Yachting Australia Corporate Partner
New to Sailing
Are you new to sailing? Want to find out how to get involved?
Click here for more.
|Register your interest in Sailing online for free - your details will be made available to Yacht Clubs who can offer the services which you are interested in.||
Yachting Australia has developed Training Programs for sailing, powerboating and windsurfing, including both theoretical and practical training. These courses are provided by registered Yachting Australia Training Centres which can be run through a club or commercial outlet.
How do I get started?
There are a variety of ways to get into sailing, the two easiest being to undertake a Yachting Australia training course or to start crewing for someone else.
The Yachting Australia Training Programs are nationally recognised and span from beginners in small boats, yachts and powerboats, to sailing and racing offshore. These are taught at Yachting Australia approved Training Centres (YATCs), including clubs and commercial schools, all around Australia.
The sailing community and sailing clubs are also keen to encourage new sailors and often have "try sailing days", social sailing events and open days. Attending one of these is a good way to find someone looking for crew who may be willing to give you experience (to support what you have learned at a YATC). Many yacht clubs also conduct twilight races, which are usually less serious, with shorter races than Saturday or Sunday racing. Skippers for these races are usually more willing to take on inexperienced hands at these events.
What do I need to get started?
If you are intending to start on a small boat, a basic level of fitness is required and it is suggested that you can swim at least 50m. For all boats, here is some basic safety equipment to help you get started:
- Personal Flotation Device (PFD), otherwise known as a lifejacket
- Boat Shoes
- Yachting / Powerboating - deck shoes with white soles (so you don't mark the boat)
- Small Boat - wetsuit booties or old sandshoes which can get wet
- Sailing gloves are recommended
- Small boat - wetsuit and warm jumper (ideally woollen)
- Yacht - warm clothing, this may include wet weather gear
As you advance through sailing, you may require additional equipment such as dry suits for offshore racing or trapeze harness for skiffs and high performance dinghies.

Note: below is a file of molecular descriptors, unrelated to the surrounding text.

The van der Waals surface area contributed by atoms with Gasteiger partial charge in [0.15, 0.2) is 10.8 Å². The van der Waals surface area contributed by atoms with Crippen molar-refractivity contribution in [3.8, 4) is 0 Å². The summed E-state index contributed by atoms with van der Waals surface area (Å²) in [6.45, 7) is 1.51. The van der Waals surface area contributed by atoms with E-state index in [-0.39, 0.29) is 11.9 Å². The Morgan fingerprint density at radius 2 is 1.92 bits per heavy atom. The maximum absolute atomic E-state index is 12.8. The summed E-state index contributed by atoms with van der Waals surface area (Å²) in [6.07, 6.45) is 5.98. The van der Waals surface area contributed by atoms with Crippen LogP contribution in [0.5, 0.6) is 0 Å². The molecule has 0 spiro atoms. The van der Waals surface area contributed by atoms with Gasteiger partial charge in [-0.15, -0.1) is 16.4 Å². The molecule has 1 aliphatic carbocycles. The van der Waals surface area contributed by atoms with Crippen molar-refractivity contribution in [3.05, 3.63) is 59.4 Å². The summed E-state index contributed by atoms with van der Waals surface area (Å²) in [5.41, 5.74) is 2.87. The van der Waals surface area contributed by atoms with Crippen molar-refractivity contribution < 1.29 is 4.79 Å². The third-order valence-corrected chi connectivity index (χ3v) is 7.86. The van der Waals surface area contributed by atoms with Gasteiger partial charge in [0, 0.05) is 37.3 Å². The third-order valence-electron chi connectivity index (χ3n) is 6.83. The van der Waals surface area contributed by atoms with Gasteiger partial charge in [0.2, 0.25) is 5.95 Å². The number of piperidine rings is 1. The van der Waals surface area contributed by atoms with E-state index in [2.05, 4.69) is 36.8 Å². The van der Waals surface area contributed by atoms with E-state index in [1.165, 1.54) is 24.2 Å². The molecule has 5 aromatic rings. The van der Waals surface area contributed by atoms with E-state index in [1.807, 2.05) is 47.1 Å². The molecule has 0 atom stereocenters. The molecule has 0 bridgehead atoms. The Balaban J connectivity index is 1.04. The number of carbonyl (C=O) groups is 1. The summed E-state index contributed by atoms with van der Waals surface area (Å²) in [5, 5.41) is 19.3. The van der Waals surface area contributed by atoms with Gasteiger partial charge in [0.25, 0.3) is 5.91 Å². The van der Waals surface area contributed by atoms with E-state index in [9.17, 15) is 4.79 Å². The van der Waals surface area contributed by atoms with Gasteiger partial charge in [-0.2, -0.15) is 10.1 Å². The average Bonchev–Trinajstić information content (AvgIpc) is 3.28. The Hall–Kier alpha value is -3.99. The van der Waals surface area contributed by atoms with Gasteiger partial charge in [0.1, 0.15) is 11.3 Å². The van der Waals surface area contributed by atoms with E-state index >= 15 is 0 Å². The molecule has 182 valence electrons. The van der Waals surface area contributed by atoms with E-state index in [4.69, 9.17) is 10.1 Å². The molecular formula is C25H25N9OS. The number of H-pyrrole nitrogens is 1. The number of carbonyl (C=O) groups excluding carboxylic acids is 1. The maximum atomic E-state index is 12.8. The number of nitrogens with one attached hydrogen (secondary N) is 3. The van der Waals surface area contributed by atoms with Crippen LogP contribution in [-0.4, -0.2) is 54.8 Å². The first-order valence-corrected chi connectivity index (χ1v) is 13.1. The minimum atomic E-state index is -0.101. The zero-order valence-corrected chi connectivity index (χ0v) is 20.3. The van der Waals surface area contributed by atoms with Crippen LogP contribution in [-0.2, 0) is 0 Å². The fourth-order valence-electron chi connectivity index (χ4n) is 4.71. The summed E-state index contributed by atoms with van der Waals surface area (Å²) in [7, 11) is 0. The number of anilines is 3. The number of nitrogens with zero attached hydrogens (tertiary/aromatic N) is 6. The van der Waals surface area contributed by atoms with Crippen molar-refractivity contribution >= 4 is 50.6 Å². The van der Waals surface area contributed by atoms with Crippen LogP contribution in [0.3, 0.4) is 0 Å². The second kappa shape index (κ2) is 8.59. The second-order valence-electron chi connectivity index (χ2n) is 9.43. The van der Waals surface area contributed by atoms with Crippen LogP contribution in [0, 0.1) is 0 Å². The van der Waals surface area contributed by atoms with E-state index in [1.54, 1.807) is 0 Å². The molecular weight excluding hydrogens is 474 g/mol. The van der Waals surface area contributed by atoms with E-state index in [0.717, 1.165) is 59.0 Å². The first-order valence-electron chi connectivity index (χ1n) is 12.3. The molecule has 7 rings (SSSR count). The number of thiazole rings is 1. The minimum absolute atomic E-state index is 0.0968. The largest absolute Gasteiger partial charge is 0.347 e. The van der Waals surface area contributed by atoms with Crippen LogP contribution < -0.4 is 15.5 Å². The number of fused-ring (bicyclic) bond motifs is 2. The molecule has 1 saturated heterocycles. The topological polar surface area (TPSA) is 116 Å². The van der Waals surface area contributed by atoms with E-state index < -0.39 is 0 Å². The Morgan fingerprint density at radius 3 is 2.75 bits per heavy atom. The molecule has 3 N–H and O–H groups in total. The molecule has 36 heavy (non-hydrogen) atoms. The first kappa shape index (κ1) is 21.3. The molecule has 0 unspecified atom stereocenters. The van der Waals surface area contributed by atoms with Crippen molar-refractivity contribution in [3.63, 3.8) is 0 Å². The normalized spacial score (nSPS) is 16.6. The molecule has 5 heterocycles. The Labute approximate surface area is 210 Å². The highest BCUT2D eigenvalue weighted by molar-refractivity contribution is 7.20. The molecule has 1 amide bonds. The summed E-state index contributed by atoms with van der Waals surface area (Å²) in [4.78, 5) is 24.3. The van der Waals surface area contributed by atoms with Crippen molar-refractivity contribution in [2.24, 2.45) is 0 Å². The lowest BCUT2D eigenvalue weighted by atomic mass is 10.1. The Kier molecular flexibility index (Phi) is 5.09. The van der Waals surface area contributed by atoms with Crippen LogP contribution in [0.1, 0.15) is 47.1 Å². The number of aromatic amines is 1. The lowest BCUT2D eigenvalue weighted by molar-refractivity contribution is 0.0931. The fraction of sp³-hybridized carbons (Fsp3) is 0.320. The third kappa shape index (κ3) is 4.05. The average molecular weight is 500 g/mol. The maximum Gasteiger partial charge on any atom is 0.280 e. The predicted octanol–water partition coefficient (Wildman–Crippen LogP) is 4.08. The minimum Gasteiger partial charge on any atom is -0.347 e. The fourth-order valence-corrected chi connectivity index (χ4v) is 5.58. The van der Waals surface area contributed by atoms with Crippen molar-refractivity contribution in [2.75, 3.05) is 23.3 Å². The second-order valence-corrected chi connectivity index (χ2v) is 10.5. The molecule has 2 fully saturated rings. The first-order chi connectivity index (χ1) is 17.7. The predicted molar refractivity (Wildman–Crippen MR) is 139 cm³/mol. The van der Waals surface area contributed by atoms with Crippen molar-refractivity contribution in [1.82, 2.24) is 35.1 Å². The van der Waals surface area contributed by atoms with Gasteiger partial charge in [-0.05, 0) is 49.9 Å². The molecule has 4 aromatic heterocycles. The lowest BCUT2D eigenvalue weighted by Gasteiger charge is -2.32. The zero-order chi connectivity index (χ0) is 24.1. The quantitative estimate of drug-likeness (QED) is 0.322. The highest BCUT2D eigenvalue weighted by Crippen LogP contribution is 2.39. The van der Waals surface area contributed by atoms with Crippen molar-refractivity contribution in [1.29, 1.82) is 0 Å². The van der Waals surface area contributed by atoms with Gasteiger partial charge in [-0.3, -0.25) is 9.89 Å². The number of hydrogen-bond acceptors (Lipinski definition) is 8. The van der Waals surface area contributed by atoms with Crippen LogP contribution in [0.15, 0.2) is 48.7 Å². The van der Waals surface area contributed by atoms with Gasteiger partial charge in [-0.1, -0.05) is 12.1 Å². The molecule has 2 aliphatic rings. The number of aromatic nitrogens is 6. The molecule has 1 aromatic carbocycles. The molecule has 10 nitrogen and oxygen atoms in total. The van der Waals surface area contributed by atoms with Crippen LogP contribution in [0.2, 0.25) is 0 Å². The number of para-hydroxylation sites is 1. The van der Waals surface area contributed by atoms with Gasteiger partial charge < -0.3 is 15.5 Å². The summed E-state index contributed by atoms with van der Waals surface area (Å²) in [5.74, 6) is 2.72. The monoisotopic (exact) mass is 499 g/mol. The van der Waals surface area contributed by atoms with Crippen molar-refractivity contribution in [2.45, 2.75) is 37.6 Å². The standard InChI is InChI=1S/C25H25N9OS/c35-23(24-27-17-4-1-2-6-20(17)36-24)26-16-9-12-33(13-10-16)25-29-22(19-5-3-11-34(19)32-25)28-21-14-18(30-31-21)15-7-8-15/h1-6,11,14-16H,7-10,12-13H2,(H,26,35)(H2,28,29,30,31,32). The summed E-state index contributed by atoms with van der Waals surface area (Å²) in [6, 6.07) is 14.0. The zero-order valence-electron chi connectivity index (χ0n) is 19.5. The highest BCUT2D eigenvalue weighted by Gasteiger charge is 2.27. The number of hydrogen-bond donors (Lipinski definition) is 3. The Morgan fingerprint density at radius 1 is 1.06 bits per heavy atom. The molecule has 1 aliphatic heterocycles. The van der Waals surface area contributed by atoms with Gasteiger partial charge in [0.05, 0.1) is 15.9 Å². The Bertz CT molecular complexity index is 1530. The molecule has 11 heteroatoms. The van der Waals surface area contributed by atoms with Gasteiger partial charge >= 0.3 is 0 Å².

|How do I get into sailing if I have a disability?|
|Sailing can be exciting, therapeutic, competitive and just plain fun. The best part is that there are classes of boat designed to accomodate sailors of all abilities. The following page and links give a further insight into opportunities for people with a disability to participate in this sport. |
|Get involved at your local club|
|Yachting Australia and our affiliated clubs are happy to welcome new participants to sailing and offer new opportunities to people who are already onboard!
|Search for a Yacht Club in your area|
|Try the Yacht Club Search to find your nearest club, a place where you can get involved in the social aspect of Sailing, bring the family and spend your weekends with new found friends. |
|Search for a Training Centre in your area|
|Try the Sailing School Search to find a place where you can build confidence in your sailing skills, learn the right way to do things so that you are comfortable crewing for anyone and meet some new friends.
|Yachting Australia's Training Schemes|
||Yachting Australia's National Training Schemes are a great opportunity to enter the exciting world of sailing. Yachting Australia Training Centre offer courses in sailing, powerboating and windsurfing through the six National Training Schemes. All Yachting Australia courses include both practical and theory training. |